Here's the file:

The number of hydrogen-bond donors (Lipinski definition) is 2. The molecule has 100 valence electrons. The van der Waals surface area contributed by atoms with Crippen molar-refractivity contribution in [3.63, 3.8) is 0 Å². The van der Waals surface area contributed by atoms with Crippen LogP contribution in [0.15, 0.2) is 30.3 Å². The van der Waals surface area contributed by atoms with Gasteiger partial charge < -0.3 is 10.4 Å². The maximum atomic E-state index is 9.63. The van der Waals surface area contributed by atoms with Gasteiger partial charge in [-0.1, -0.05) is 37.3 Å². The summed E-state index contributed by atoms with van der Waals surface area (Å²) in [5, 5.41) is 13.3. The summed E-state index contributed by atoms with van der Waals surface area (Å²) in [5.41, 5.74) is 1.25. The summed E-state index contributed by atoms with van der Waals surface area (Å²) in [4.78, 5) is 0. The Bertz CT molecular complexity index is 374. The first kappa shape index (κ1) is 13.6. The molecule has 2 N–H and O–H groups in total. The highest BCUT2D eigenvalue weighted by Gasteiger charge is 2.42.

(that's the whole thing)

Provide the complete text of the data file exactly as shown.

The number of hydrogen-bond donors (Lipinski definition) is 2. The molecule has 100 valence electrons. The van der Waals surface area contributed by atoms with Crippen molar-refractivity contribution in [3.63, 3.8) is 0 Å². The van der Waals surface area contributed by atoms with Crippen LogP contribution in [0.15, 0.2) is 30.3 Å². The van der Waals surface area contributed by atoms with Gasteiger partial charge < -0.3 is 10.4 Å². The maximum atomic E-state index is 9.63. The van der Waals surface area contributed by atoms with Gasteiger partial charge in [-0.1, -0.05) is 37.3 Å². The summed E-state index contributed by atoms with van der Waals surface area (Å²) in [5, 5.41) is 13.3. The summed E-state index contributed by atoms with van der Waals surface area (Å²) in [5.41, 5.74) is 1.25. The summed E-state index contributed by atoms with van der Waals surface area (Å²) in [4.78, 5) is 0. The Bertz CT molecular complexity index is 374. The first kappa shape index (κ1) is 13.6. The molecule has 2 N–H and O–H groups in total. The highest BCUT2D eigenvalue weighted by Gasteiger charge is 2.42.